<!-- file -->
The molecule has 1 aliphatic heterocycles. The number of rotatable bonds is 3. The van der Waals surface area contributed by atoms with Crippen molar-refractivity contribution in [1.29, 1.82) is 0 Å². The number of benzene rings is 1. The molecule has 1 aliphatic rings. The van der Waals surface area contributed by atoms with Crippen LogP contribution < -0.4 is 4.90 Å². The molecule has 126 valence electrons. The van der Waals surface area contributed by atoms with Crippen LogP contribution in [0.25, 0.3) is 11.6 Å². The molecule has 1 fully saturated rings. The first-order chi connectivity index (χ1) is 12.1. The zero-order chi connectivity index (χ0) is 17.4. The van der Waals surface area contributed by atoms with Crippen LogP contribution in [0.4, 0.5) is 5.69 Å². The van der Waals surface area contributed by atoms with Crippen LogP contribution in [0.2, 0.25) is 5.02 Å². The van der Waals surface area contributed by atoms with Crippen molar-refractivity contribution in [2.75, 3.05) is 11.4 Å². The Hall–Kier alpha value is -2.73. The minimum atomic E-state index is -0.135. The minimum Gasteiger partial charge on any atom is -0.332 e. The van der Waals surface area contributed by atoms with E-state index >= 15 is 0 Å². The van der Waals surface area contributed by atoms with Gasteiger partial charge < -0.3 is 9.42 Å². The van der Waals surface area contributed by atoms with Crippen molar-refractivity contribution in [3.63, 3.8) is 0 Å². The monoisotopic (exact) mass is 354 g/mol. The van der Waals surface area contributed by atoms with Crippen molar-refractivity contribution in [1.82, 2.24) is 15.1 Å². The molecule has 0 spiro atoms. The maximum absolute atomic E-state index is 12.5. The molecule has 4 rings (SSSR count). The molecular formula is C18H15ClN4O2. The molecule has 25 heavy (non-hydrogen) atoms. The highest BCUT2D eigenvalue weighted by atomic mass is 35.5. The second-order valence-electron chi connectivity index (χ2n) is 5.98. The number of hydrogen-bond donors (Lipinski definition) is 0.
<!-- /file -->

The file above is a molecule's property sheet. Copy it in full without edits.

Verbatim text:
The molecule has 1 aliphatic heterocycles. The number of rotatable bonds is 3. The van der Waals surface area contributed by atoms with Crippen molar-refractivity contribution in [1.29, 1.82) is 0 Å². The number of benzene rings is 1. The molecule has 1 aliphatic rings. The van der Waals surface area contributed by atoms with Crippen LogP contribution < -0.4 is 4.90 Å². The molecule has 126 valence electrons. The van der Waals surface area contributed by atoms with Crippen LogP contribution in [0.25, 0.3) is 11.6 Å². The molecule has 1 fully saturated rings. The first-order chi connectivity index (χ1) is 12.1. The zero-order chi connectivity index (χ0) is 17.4. The van der Waals surface area contributed by atoms with Crippen LogP contribution in [0.4, 0.5) is 5.69 Å². The van der Waals surface area contributed by atoms with Crippen LogP contribution in [0.2, 0.25) is 5.02 Å². The van der Waals surface area contributed by atoms with Crippen molar-refractivity contribution in [2.75, 3.05) is 11.4 Å². The Hall–Kier alpha value is -2.73. The minimum atomic E-state index is -0.135. The minimum Gasteiger partial charge on any atom is -0.332 e. The van der Waals surface area contributed by atoms with E-state index >= 15 is 0 Å². The van der Waals surface area contributed by atoms with Gasteiger partial charge < -0.3 is 9.42 Å². The van der Waals surface area contributed by atoms with Crippen molar-refractivity contribution in [3.63, 3.8) is 0 Å². The monoisotopic (exact) mass is 354 g/mol. The van der Waals surface area contributed by atoms with Crippen molar-refractivity contribution in [1.82, 2.24) is 15.1 Å². The molecule has 0 spiro atoms. The maximum absolute atomic E-state index is 12.5. The molecule has 4 rings (SSSR count). The molecular formula is C18H15ClN4O2. The molecule has 25 heavy (non-hydrogen) atoms. The highest BCUT2D eigenvalue weighted by atomic mass is 35.5. The second-order valence-electron chi connectivity index (χ2n) is 5.98. The number of hydrogen-bond donors (Lipinski definition) is 0.